Happiness self help books stress management article Experiencing Work Stress?

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“Experiencing Work Stress? Five Tension Tamers”
self help books & stress management article

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When you ask people where most of their daily stress comes from, majority will tell you that it either comes from their home or from work, with greater emphasis on the latter.

Because work is a paid endeavor, and the time allotted for it is regular and measured, a lot of people say the routine is what bothers them – in addition to the gnarly boss, the file pile-ups, and the gossip-mongering co-workers.

If you feel you are suffering from occupational stress, then this is the article for you.

Sure, stress from work is inevitable, because all of us do need to work to earn a living and support ourselves and our families.

But just because it’s inevitable doesn’t mean we should just raise our arms in defeat and succumb to its every whim.

Work stress can be managed. All you need to have to start with is a cool head.

Next time you feel like you’re on the edge at the office, here are a few tips you can try.

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1. Take a break.

Leave the office, take a short walk or visit a quiet nook in your office building or a nearby café. Claiming some “me” time helps clear and refresh your mind; so will a change of atmosphere.

2. Talk it over.

Before you snap back at a co-worker, bite your tongue. Pull a close friend at the office, ask if he or she has the time, and ask for help in processing your anger or anxious feelings. Expressing yourself to a confidant for at least 20 minutes helps you simmer down and prevents you from acting or saying things that you might regret later.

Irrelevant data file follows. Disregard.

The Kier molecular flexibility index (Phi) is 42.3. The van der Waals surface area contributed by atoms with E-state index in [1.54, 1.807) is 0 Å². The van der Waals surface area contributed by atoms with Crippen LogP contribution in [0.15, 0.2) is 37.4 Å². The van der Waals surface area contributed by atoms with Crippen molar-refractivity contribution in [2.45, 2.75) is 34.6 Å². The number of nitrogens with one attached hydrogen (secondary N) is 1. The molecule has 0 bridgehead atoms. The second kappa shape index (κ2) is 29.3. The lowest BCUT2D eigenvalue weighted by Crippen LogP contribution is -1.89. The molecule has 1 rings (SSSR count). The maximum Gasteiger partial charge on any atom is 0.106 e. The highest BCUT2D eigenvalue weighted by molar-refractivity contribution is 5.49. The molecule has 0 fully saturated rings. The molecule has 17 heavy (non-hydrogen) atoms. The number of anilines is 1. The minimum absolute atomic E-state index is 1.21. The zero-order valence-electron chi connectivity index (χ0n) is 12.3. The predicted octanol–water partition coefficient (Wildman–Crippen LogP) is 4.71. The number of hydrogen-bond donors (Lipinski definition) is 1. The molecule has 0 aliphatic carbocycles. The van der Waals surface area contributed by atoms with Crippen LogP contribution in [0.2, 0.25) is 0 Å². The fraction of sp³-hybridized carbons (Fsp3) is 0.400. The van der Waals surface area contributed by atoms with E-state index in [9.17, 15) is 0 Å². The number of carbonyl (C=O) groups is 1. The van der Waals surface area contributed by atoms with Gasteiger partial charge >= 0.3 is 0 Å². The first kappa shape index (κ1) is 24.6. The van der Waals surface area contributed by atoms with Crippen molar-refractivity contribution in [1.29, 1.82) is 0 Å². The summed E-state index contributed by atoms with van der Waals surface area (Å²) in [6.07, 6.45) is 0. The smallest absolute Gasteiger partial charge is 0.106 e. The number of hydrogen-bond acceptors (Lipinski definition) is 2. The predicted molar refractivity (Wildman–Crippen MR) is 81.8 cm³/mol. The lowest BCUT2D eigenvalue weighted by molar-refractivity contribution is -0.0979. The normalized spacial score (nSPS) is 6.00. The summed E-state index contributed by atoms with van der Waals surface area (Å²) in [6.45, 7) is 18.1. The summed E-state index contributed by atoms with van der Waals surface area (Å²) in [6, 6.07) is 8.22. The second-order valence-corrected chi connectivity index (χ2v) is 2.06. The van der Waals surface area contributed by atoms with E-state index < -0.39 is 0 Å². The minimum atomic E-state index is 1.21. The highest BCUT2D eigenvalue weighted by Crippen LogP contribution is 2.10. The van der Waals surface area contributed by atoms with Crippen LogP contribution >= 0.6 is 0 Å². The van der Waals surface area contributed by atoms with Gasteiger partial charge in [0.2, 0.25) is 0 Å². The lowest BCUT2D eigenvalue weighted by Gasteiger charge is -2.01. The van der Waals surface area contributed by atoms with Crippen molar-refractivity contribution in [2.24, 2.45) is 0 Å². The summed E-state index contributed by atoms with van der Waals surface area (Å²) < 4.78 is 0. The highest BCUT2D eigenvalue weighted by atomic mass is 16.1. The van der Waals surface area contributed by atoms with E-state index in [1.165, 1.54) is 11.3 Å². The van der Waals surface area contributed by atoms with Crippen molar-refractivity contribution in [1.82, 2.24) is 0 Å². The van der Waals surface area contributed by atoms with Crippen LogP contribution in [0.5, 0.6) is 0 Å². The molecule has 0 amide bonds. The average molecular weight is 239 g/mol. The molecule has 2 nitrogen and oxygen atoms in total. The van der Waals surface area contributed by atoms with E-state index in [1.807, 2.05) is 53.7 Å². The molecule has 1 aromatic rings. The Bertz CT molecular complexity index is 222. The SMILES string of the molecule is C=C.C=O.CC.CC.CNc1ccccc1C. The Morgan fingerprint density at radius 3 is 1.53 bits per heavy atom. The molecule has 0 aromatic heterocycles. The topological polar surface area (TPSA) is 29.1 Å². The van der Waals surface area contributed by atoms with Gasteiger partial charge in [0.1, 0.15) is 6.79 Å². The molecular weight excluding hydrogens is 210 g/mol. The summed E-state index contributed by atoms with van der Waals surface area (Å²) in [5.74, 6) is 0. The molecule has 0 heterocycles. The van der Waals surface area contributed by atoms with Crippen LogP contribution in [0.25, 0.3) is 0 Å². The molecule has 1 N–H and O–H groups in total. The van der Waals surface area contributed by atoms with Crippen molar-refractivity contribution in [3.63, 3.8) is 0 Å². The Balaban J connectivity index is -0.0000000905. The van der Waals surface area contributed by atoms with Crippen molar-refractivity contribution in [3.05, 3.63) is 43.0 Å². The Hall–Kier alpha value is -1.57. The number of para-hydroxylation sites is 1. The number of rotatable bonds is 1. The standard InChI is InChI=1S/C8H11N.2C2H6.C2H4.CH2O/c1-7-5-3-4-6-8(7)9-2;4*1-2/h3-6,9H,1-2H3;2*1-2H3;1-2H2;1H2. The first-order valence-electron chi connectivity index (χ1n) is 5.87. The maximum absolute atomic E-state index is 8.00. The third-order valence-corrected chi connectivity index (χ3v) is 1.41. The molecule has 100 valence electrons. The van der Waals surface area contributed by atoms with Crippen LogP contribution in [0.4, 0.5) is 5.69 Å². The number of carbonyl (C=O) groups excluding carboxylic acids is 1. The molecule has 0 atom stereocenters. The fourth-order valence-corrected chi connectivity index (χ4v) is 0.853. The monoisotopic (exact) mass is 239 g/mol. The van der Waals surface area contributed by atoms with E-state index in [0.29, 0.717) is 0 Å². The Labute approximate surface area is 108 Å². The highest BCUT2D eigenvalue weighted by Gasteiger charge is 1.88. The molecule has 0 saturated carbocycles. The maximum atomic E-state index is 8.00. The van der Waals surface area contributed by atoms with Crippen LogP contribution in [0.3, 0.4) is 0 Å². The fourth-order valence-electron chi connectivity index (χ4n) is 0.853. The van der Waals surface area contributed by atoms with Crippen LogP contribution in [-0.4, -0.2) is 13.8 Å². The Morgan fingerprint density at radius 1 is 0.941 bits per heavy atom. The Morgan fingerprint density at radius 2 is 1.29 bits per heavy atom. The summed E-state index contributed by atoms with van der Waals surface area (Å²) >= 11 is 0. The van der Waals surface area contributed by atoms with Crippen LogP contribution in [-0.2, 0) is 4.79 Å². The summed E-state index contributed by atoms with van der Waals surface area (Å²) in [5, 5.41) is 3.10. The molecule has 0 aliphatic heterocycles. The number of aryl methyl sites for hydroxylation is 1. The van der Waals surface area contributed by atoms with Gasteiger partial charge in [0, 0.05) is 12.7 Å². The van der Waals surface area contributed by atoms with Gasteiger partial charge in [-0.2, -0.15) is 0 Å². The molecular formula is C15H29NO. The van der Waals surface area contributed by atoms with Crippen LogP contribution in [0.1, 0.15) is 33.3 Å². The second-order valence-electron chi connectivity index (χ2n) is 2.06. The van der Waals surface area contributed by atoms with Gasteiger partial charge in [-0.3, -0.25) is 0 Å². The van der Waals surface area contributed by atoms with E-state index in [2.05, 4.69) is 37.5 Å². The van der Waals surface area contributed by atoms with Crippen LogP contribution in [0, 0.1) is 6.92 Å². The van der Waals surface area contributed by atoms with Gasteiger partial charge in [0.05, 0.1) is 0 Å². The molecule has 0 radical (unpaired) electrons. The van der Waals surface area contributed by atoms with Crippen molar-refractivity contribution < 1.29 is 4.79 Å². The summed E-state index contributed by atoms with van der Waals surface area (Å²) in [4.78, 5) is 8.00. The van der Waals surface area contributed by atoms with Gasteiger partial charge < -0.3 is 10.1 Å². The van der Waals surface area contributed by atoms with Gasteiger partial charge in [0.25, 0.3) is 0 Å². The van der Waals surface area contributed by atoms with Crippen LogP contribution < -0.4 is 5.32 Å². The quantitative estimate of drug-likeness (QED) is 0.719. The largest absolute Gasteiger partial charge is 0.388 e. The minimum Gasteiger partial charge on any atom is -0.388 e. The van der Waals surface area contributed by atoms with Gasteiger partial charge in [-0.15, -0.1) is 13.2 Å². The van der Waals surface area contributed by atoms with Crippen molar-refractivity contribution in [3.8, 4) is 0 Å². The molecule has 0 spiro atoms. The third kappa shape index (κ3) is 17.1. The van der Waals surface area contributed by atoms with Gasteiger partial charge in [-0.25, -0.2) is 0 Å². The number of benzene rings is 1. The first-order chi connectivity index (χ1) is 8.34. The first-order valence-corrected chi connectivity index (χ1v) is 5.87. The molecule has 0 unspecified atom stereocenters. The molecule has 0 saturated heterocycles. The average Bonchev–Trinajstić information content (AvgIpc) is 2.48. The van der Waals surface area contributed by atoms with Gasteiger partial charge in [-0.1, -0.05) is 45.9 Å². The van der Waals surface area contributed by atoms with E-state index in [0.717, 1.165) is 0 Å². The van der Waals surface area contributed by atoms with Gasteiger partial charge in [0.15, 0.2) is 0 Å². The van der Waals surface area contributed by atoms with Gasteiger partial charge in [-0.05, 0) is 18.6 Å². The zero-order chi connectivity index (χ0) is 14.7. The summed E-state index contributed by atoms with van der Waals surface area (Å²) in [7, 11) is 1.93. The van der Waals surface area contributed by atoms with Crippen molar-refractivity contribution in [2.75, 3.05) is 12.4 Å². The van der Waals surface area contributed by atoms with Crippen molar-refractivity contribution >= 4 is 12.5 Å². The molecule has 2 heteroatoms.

3. Stretch.

Exercise can do wonders to one’s spirits. It doesn’t have to be rigorous. A few minutes of stretching and breathing does the trick.

4. Eat, drink.

Yes, stress eating is the number one cause of weight gain, but there are nutritious foods to calm you and to help you sustain your energy for the rest of the day. Instead of reaching out for a sugar-laden doughnut, get a bran muffin; instead of coffee, have a relaxing tea drink.

5. Laugh!

Humor is an effective way to relieve stress. Laughter relaxes tense muscles, brings in more oxygen into our system, and lowers blood pressure. Next time you want to blow your top, call a friend with a good sense of humor. Developing good jokes – no offensive ones – does wonders for yourself and your officemates, too. Seeing humor in everyday things lightens up an otherwise trying and tiring day at work.


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Making Decisions with Less the Stress

Stress is not necessarily a bad thing. It is a requisite part of growth, stimulation and any compromising situation. Too much of it, it however, can short circuit your system and drive you haywire. If you are constantly under stress, without giving your body time for respite, your body will certainly break down.